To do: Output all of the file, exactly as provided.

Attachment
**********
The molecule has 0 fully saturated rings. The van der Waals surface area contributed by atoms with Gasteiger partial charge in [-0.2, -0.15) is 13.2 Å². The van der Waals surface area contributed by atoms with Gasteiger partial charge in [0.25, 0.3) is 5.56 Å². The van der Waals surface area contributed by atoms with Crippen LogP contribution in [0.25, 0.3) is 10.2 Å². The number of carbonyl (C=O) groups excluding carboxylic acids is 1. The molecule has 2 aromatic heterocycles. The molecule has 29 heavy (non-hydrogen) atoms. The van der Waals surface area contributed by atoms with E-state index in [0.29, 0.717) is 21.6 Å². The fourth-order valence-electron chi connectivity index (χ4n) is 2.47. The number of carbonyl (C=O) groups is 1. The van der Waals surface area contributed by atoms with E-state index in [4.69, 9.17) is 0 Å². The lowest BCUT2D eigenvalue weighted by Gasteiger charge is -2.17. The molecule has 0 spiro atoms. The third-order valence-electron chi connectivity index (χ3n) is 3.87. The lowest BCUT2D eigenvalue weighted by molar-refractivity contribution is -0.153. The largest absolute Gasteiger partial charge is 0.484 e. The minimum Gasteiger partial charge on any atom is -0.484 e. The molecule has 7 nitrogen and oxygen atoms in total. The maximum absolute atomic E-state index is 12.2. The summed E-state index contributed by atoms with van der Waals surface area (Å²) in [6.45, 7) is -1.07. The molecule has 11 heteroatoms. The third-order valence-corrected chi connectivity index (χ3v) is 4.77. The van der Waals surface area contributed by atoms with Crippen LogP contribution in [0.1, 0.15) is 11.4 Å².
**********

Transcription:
The molecule has 0 fully saturated rings. The van der Waals surface area contributed by atoms with Gasteiger partial charge in [-0.2, -0.15) is 13.2 Å². The van der Waals surface area contributed by atoms with Gasteiger partial charge in [0.25, 0.3) is 5.56 Å². The van der Waals surface area contributed by atoms with Crippen LogP contribution in [0.25, 0.3) is 10.2 Å². The number of carbonyl (C=O) groups excluding carboxylic acids is 1. The molecule has 2 aromatic heterocycles. The molecule has 29 heavy (non-hydrogen) atoms. The van der Waals surface area contributed by atoms with E-state index in [0.29, 0.717) is 21.6 Å². The fourth-order valence-electron chi connectivity index (χ4n) is 2.47. The number of carbonyl (C=O) groups is 1. The van der Waals surface area contributed by atoms with E-state index in [4.69, 9.17) is 0 Å². The lowest BCUT2D eigenvalue weighted by Gasteiger charge is -2.17. The molecule has 0 spiro atoms. The third-order valence-electron chi connectivity index (χ3n) is 3.87. The lowest BCUT2D eigenvalue weighted by molar-refractivity contribution is -0.153. The largest absolute Gasteiger partial charge is 0.484 e. The minimum Gasteiger partial charge on any atom is -0.484 e. The molecule has 7 nitrogen and oxygen atoms in total. The maximum absolute atomic E-state index is 12.2. The summed E-state index contributed by atoms with van der Waals surface area (Å²) in [6.45, 7) is -1.07. The molecule has 11 heteroatoms. The third-order valence-corrected chi connectivity index (χ3v) is 4.77. The van der Waals surface area contributed by atoms with Crippen LogP contribution in [0.1, 0.15) is 11.4 Å².